Sometimes they put reproductions of great paintings or sculpture in the subway as well and they get about the same level of appreciation. People just don't stand enraptured at the Art. Does this mean that we have lost all appreciation of beauty? I doubt it.
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Might be that the internet and tv have ruined my ability to read (not being a native speaker might also be a bit of a handicap), but is it just me or is that Washington Post article a mess? I found it pretty much unreadable and just skipped to the part where it mentioned the peoples reactions... way to drag a story and stop changing the subject all the time!
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What a long and BORING article. It read like spam with a little snobbery thrown in.

It said there was some kind of MORAL decision one would have to make to stop and listen to this fellow.

Never heard of the "genius musician" - are you just suppose to recognize genius music and drop everything to listen?

I agree: very pompous.
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I've never been to a concert. I can't tell well-played classical music from an amateur playing it. Bach, Mozart, Vivaldi--I can't tell the difference. It all sounds the same to me. I have three CDs worth of classical music on my iPod, often skipped. That is the extent of my knowledge concerning this sort of thing.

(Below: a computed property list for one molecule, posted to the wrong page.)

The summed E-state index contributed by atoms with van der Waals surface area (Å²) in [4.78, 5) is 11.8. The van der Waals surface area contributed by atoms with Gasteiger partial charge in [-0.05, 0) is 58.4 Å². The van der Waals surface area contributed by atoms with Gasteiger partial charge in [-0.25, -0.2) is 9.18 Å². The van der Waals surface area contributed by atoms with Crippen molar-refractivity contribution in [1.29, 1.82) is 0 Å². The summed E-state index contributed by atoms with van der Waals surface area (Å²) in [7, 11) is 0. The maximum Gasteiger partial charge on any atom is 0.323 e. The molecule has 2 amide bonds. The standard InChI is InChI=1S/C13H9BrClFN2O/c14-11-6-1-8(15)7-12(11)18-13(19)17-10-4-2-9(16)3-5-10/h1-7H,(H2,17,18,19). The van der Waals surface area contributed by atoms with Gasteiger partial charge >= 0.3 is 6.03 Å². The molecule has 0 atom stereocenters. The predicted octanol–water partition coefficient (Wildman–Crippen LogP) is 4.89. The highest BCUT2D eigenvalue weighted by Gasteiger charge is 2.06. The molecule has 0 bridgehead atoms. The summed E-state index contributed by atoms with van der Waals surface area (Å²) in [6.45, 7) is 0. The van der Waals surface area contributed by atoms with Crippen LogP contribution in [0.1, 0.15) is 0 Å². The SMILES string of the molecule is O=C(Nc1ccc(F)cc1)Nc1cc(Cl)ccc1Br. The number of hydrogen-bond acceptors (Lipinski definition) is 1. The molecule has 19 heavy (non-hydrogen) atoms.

I like to think I would have stayed and listened, but I probably wouldn't have.
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Geez, that article took it's sweet time getting to the point. I think they could have cut it by 75% and still hit all the main points. Were they just trying to fill space, or what?
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This article made me cry. My late husband was a classical musician, and we often talked about the futility of trying to reach "the masses" with sublime music that truly, if someone listens, can make life worth living. Oblivious to art, these folks don't know what they are missing.
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Loved the article - well written, with plenty of background and Very Suspenseful!! I thought it ironic that the reporters/journalists' plans and planning didn't work out as they thought - people are just too busy to get outside themselves for a nanosecond (except for the children) and most people don't recognize genius or talent when its four feet from them. I don't know if I would have stopped, either, my commute doesn't leave too many minutes of buffer to stop and enjoy. We walk by roses and don't take a second to smell them.
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There is a great response to the Joshua Bell article by a NYC subway musician in her blog:
She interprets the situation differently from the Washington Post reporters... I thought you might find it interesting.